Biddulph Grange

Biddulph Grange

Biddulph Grange

Biddulph Grange

Biddulph Grange

Biddulph Grange

Biddulph Grange is Britain’s best surviving Victorian garden which is both theatrical and revolutionary for its time.

The gardens were developed in the mid 19th century by James Bateman, a Victorian industrialist, one of the new middle-class who built on his grandfather’s fortune from the railways. He wanted to indulge his passion for horticulture and new science. Bateman was fascinated by geology and displayed fossils in his garden gallery.

From 1841, Bateman developed the steeply sloping gardens around Biddulph Grange into terraces. He filled the gardens with specimens from all over the world that plant hunters gathered on his behalf. He was deeply influenced by his friend, Edward Cooke – painter and landscape designer – and together they visited The Great Exhibition of 1851. Bateman wanted to showcase the exotic wonders of overseas lands that few would get to see. Visitors are taken on a miniature tour of the world including China, Egypt and a Scottish Glen as well as an ice house and fountain in Mrs Bateman’s Garden.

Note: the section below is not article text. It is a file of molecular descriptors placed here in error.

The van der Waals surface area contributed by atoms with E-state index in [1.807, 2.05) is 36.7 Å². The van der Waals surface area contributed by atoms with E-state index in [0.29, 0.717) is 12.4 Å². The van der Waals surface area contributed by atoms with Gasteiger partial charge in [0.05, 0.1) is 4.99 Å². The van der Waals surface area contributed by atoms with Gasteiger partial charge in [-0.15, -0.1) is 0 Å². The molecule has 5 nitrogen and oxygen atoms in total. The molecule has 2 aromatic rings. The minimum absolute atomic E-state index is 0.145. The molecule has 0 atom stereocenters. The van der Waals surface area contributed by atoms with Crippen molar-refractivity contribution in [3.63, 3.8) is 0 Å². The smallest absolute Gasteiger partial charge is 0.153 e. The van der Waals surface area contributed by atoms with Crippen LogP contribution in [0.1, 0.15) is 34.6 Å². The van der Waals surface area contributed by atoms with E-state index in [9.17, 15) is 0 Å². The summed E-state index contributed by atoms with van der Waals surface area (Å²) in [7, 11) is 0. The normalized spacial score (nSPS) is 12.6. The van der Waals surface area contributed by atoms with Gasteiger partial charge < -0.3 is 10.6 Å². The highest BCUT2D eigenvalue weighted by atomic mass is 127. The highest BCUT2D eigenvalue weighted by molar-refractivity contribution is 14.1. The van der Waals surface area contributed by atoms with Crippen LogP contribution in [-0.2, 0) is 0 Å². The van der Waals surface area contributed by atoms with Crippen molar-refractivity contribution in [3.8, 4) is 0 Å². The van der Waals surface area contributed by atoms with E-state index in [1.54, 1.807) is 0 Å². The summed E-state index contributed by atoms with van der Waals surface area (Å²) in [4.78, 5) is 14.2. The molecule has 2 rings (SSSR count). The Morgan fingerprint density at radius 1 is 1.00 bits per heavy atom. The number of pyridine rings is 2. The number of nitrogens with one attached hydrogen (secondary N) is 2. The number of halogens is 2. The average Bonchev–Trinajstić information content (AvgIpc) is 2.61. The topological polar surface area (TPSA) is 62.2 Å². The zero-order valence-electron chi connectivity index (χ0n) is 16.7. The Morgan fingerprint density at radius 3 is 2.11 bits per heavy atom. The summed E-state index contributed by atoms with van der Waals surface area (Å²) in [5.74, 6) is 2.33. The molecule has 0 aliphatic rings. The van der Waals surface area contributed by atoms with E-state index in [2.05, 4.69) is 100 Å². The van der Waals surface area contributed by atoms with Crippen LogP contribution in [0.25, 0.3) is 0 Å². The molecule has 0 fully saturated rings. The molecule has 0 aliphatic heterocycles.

Bateman eventually had to sell the house due to crippling debt and after a major fire, the House was converted into a hospital and the gardens fell into disrepair. In the 1980’s the National Trust took ownership and restored the most important garden of the high Victorian era.

Biddulph Grange

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